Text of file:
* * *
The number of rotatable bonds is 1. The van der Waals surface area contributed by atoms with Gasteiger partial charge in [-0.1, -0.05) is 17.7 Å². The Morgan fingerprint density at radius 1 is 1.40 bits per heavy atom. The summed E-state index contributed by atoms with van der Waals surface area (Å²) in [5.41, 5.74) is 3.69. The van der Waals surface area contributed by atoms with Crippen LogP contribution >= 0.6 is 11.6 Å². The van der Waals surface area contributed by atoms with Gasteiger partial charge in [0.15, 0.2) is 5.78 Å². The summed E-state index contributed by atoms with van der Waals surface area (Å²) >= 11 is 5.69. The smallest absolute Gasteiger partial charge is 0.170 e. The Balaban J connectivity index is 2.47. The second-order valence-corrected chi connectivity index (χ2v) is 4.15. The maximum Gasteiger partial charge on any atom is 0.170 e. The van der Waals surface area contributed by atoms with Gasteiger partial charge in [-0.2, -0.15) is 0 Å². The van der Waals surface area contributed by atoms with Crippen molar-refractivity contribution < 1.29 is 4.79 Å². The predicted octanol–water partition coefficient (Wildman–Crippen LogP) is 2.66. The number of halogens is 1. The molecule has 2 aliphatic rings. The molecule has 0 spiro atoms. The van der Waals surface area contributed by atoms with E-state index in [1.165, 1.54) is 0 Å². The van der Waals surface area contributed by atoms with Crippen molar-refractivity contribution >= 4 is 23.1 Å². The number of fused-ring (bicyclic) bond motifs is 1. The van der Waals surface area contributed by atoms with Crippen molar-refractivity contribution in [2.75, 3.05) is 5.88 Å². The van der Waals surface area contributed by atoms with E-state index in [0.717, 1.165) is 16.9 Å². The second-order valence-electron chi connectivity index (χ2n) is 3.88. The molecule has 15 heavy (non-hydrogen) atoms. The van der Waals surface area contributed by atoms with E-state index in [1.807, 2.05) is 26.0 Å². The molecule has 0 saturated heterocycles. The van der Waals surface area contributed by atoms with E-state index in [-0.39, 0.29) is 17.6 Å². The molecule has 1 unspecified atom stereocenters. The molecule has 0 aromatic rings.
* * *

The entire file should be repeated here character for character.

The number of rotatable bonds is 1. The van der Waals surface area contributed by atoms with Gasteiger partial charge in [-0.1, -0.05) is 17.7 Å². The Morgan fingerprint density at radius 1 is 1.40 bits per heavy atom. The summed E-state index contributed by atoms with van der Waals surface area (Å²) in [5.41, 5.74) is 3.69. The van der Waals surface area contributed by atoms with Crippen LogP contribution >= 0.6 is 11.6 Å². The van der Waals surface area contributed by atoms with Gasteiger partial charge in [0.15, 0.2) is 5.78 Å². The summed E-state index contributed by atoms with van der Waals surface area (Å²) >= 11 is 5.69. The smallest absolute Gasteiger partial charge is 0.170 e. The Balaban J connectivity index is 2.47. The second-order valence-corrected chi connectivity index (χ2v) is 4.15. The maximum Gasteiger partial charge on any atom is 0.170 e. The van der Waals surface area contributed by atoms with Gasteiger partial charge in [-0.2, -0.15) is 0 Å². The van der Waals surface area contributed by atoms with Crippen molar-refractivity contribution < 1.29 is 4.79 Å². The predicted octanol–water partition coefficient (Wildman–Crippen LogP) is 2.66. The number of halogens is 1. The molecule has 2 aliphatic rings. The molecule has 0 spiro atoms. The van der Waals surface area contributed by atoms with E-state index in [1.165, 1.54) is 0 Å². The van der Waals surface area contributed by atoms with Crippen molar-refractivity contribution >= 4 is 23.1 Å². The number of fused-ring (bicyclic) bond motifs is 1. The van der Waals surface area contributed by atoms with Crippen molar-refractivity contribution in [2.75, 3.05) is 5.88 Å². The van der Waals surface area contributed by atoms with E-state index in [0.717, 1.165) is 16.9 Å². The second-order valence-electron chi connectivity index (χ2n) is 3.88. The molecule has 15 heavy (non-hydrogen) atoms. The van der Waals surface area contributed by atoms with E-state index in [1.807, 2.05) is 26.0 Å². The molecule has 0 saturated heterocycles. The van der Waals surface area contributed by atoms with E-state index in [-0.39, 0.29) is 17.6 Å². The molecule has 1 unspecified atom stereocenters. The molecule has 0 aromatic rings.